On Friday, December 13th, Harry Styles brought good luck to his fans with the release of his second album, Fine Line. The new album is doing impressively well with sales, as the third best-selling album with a total of 478,000 purchases, launching Styles into the best-selling male pop artist in over four years.
The album-Styles’ first in two years-presents a compilation of pop-based, danceable tunes, complete with a mellow feel. Because both the sounds and messages of the album vary throughout, different songs are likely to resonate with different listeners.
Fine Line generates a uniquely different sound than Styles’ debut album, including more upbeat tracks. Styles reportedly shared that Fine Line centers on one of his past relationships and how it inspired him to discover his true self.
The twelve songs in the album convey a vast range of emotions, strung together with the common theme of human relationships and the emotions involved. The album opens with three upbeat songs in which Styles expresses excitement over a new relationship that brings out the warmth and wonder in his life. The album then transitions into a more classical, acoustic sound, with introspective lyrics reflecting on Styles’ past relationships. Afterward, the tone returns to positive memories and relationship possibilities, and even seeks to spread a message of compassion in “Treat People With Kindness.”
“Golden” kickstarts the album with a dance-worthy tune, both light and upbeat in texture, which Styles deems the perfect song for a highway drive. The lyrics, although simple and repetitive, capture the emotional journey of entering a new relationship-with the excitement and insecurities that ensue.
Styles follows with a slower, yet equally energetic song, titled “Watermelon Sugar”. In “Adore You”-arguably the album’s strongest track-Styles’ melodic vocals soar over the synthesized instrumentals and driving beat. Whereas “Watermelon Sugar” focuses on the adrenaline that comes from sensory experiences and close contact in a relationship, “Adore You” centers on the concept of lovers without commitments to each other. “Adore You” stands out as the most catchy and recognizable tune from the radio, and listeners may find themselves singing throughout the day.
In his next track, “Lights Up”, Styles uses a unique synthesizer effect on his voice, weaving the lyrics around his path of self-discovery. Within the next few songs, after exploring darker emotions and the mistakes made in past relationships, Styles returns to a contemporary feel with “Sunflower,” which evokes a relaxing, positive aura. Styles speaks of a woman that he would like to know better before his memory of her fades.
Just before the album seems to become repetitive in tone and instrumentals, Style’s fifth track, “Cherry”,’ adds a unique layer to Styles’ collection. It deviates from the synthesizer-based sound of the first songs with its somber tone and acoustic guitar. As Styles wistfully reminisces about his former relationship, he incorporates a voicemail message from an ex-girlfriend, adding a raw and personal depth. Styles continues to experiment with unique sounds with “Falling”, distinct with its touching, dramatic vocals, and lyrics centered on Style’s quest to discover himself. The instrumentation is simple and elegant, with an acoustic piano.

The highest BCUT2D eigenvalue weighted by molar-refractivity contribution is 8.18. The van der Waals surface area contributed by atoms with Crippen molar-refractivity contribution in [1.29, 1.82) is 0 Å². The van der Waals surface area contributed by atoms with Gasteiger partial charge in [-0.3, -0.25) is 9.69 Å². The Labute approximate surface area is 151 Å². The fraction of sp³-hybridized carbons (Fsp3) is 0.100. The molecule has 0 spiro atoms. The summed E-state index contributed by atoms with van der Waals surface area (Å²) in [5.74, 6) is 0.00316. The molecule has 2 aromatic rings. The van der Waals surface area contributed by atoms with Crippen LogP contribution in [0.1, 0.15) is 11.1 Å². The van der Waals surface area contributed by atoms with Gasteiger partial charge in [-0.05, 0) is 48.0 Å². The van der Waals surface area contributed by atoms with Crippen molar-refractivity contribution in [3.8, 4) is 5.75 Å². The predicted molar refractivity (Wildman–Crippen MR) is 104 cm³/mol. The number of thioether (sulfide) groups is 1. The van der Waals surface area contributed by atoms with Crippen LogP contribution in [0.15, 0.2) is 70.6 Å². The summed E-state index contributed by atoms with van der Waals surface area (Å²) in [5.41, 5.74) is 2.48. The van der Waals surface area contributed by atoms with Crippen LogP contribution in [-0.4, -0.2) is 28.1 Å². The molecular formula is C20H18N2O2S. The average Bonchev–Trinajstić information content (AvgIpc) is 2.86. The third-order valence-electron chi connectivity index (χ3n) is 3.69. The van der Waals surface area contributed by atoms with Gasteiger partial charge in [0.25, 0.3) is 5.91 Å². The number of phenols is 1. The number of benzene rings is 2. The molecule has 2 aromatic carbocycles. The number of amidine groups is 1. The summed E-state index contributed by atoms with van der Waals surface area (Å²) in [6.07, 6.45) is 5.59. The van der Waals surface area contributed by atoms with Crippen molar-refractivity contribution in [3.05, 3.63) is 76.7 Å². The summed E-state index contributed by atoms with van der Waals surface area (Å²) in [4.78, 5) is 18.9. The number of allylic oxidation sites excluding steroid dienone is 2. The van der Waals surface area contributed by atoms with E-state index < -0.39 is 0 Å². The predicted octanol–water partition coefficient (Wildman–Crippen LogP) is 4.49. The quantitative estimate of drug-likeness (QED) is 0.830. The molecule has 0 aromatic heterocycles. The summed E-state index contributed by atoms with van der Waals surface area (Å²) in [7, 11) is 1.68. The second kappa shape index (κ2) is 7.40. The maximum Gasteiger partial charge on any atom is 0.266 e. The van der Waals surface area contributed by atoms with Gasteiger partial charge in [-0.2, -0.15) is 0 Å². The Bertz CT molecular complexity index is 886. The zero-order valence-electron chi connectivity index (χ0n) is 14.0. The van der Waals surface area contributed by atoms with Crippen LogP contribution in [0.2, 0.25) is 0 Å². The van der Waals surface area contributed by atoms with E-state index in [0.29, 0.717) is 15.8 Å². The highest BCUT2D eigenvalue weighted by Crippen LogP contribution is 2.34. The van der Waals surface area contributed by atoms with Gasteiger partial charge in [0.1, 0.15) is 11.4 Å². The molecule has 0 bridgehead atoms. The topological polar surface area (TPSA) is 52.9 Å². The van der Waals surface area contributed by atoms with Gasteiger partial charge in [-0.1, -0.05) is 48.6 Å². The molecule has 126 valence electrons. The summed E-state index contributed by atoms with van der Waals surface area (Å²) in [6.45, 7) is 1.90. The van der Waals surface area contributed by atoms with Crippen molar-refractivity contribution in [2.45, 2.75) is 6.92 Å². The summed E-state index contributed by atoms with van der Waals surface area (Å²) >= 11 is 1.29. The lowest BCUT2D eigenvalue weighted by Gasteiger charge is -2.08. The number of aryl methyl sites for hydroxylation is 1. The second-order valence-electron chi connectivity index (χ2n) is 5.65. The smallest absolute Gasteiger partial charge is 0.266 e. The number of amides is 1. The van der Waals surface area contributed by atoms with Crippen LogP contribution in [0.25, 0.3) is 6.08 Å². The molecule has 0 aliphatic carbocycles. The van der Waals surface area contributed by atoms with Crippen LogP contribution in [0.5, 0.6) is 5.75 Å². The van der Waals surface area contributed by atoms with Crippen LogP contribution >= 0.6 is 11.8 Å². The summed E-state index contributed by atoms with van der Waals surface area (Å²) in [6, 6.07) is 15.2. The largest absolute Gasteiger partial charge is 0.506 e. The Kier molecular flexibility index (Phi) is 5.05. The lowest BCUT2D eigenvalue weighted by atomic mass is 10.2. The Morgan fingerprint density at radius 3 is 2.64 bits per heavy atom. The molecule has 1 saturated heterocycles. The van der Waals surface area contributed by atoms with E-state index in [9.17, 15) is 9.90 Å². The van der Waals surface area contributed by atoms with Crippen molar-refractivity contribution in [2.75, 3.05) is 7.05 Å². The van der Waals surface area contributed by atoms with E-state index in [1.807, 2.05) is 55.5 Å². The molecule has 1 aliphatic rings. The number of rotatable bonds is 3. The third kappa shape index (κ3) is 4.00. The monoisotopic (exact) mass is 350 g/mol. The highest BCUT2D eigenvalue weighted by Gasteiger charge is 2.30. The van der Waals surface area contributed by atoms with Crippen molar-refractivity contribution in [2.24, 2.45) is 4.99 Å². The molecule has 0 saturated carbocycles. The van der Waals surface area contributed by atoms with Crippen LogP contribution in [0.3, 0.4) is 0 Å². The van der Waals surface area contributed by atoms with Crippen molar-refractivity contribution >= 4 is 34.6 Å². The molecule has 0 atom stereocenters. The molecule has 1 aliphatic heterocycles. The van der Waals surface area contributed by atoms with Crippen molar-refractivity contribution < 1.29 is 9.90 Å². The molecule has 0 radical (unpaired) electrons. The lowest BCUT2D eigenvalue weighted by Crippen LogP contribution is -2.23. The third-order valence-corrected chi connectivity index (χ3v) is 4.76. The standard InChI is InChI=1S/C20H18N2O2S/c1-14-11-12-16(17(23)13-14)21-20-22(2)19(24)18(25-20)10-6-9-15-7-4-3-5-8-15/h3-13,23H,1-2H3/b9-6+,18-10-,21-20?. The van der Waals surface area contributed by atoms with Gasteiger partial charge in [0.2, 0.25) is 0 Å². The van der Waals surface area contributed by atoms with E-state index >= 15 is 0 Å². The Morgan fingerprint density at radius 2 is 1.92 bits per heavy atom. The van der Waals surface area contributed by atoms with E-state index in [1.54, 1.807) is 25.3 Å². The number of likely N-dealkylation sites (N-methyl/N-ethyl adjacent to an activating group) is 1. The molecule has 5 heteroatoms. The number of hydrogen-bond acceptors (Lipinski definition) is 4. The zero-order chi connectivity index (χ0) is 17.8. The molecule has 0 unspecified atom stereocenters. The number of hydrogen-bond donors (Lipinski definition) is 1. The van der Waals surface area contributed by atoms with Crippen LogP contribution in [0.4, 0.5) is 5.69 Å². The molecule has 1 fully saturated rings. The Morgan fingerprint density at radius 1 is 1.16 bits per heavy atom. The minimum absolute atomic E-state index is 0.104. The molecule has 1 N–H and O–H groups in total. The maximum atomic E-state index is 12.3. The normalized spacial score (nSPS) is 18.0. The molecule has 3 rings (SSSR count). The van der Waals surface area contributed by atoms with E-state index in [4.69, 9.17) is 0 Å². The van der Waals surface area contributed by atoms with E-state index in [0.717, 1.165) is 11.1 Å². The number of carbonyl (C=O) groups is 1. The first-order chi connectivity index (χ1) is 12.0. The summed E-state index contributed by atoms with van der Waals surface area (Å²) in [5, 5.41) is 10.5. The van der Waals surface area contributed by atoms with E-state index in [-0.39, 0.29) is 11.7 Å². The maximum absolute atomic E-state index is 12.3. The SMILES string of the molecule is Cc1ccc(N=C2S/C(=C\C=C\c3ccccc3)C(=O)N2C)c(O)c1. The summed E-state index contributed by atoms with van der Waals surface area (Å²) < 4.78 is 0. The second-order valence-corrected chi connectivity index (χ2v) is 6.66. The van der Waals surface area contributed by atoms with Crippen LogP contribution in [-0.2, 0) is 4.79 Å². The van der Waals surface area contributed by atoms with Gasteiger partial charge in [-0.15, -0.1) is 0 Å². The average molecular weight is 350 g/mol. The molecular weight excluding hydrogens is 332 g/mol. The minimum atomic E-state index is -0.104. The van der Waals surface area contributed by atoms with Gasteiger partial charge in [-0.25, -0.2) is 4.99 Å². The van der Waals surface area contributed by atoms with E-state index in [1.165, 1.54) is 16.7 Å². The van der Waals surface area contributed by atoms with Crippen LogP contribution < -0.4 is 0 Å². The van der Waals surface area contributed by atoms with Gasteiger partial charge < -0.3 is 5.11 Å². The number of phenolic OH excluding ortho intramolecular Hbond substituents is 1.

The album shifts between different sounds to convey the songs’ meanings throughout. In his song “She”, Styles reflects about a woman that he often daydreams about, but does not know. Unlike the earlier songs in the album, “She” focuses on Styles’ imaginings. Because the song is entirely about abstract, personal thoughts, it has an introspective, edgy tone, akin to a classic rock ballad from the ’70s. “Canyon Moon,” which conjures images of a western landscape, distinguishes itself from the other songs through its acoustic guitar features and a folk sound also reminiscent of the early ’70s. Once again, the musical nuances bring the message to life, featuring beautiful harmonies in the vocals.
“To Be So Lonely” was a personal least favorite as nothing particularly stuck out, and was too repetitive musically. However, the tone of the song effectively mirrored the message. The song begins with sparse acoustic instrumentation, conveying Styles’ musings over a past relationship. As he reflects on its downfall, Styles accepts responsibility for his loneliness.
“Treat People With Kindness” presents an anthem to Styles’ positive message. The gospel choir takes the lead during the recurring chorus of the song, embodying an inclusive message. The gospel choir reminds the audience that humanity is unified regardless of race or religious sects, and injects a contagious joy into the listener’s life through its buoyant melody.
The final song, named after the album-“Fine Line”-first touches the album with a soft, ethereal feel and progressively grows into a dramatic, full-synthesized orchestra. The song focuses on a woman with whom Styles has a turbulent relationship. He appreciates certain aspects of their interactions, but overall their connection has faded, missing the mark by a “fine line.”
Throughout the album, Styles takes divergent approaches to his music. Although synthesized beats and instrumentals create the overall tone, acoustic guitar and piano music significantly contribute to the middle of the album, where Styles explores feelings of loneliness and melancholy.
This album may appeal more to those who have witnessed Styles’ transformation, both musical and personal, since his earlier days as a performer in One Direction. Although it may not widen his fan base substantially, it will satisfy those who have grown with him throughout his career. The depth of Styles’ messages enables fans to understand him more intimately as a person, inspiring them in navigating their own lives with reflection and compassion. It still resonates with them into the new year and leaves a lasting impression they will carry forever.